The great military strategist Carl Von Clausewitz declared it “the supreme … act of judgment that the statesmen and commander have to make is to establish … the kind of war on which they are embarking; neither mistaking it nor trying to turn it into something which is alien to its nature.” By contrast, President George W. Bush declared, in the words of Peter Bergen, “an ambiguous and open-ended conflict against a tactic,” in the now decade-long struggle that is called the “war on terror.” The Longest War, Mr. Bergen’s “analytical net assessment,” scourges the Bush administration for its failure to heed Clausewitz’s guidance but ends by endorsing the central misjudgment made by that reckless administration.
Mr. Bergen’s new book is a series of summary judgments of nearly every contested question surrounding the conflict. Some of those judgments are made on the basis of extensive documentation of the relevant facts; some balance grand conclusions on a very thin fulcrum of evidence; some are in significant tension with one another. Some lay waste to the shibboleths that time and events have shown to have been absurd (such as the links between Iraq and Al Qaeda). Some ratify the shibboleths of the present (such as the merger of Al Qaeda and the Taliban that policies premised on the existence of may be helping to bring about). All are proffered with supreme self-confidence.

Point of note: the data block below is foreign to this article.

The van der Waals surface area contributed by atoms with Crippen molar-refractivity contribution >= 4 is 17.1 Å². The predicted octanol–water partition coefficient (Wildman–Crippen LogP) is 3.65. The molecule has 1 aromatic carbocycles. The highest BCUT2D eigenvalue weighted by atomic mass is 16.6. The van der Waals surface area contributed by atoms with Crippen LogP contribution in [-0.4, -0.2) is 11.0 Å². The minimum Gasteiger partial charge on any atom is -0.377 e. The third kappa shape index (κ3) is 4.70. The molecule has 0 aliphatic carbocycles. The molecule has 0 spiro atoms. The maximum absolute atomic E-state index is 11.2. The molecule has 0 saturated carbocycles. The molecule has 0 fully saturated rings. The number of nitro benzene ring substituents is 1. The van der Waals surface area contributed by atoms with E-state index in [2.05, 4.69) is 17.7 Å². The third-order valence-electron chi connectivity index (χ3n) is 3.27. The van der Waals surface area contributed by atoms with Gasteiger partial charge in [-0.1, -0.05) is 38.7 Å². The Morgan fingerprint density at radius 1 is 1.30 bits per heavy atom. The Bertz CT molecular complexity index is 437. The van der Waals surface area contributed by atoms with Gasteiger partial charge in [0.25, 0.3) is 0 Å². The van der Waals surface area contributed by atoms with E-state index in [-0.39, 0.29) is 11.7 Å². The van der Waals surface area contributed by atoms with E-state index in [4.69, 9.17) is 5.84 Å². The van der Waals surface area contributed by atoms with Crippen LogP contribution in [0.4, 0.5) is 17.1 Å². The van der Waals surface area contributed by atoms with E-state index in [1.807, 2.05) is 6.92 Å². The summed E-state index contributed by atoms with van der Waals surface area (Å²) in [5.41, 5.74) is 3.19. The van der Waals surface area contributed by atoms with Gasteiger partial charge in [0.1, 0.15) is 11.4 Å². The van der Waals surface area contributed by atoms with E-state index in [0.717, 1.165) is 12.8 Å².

The author, formerly a CNN correspondent, takes us on a rapid tour from the corridors of the Pentagon to the mountains of Tora Bora, from the torture chambers of the Egyptian security services to the ruins of the World Trade Center, from the streets of Fallujah to the Federally Administered Tribal Areas in Northwest Pakistan, where Osama bin Laden is reputed to be hiding. He reminds us that Mr. Bush “raised Al-Qaeda to the status of the strategic, existential threat that the group craved to be, rather than the serious-enough problem that it in fact presented.” He expresses astonishment that in the hunt for Mr. bin Laden, “its most important mission to date in the global war on terror,” the United States turned to “a fractious bunch of AK-47 toting lawless bandits and tribal thugs, not bound by any recognized rules of warfare.” He condemns the coercive interrogation in secret C.I.A. prisons adopted by Mr. Bush as “unnecessary and counterproductive.”
As he puts it early in his account, we have allowed the war on terror to “warp US foreign policy and distort key American ideals about the rule of law, while his Administration’s obsession with Iraq could lead the U.S. into fighting two wars in the Muslim world simultaneously, seeming to confirm one of bin Laden’s key claims–that the West, led by America, was at war with Islam.”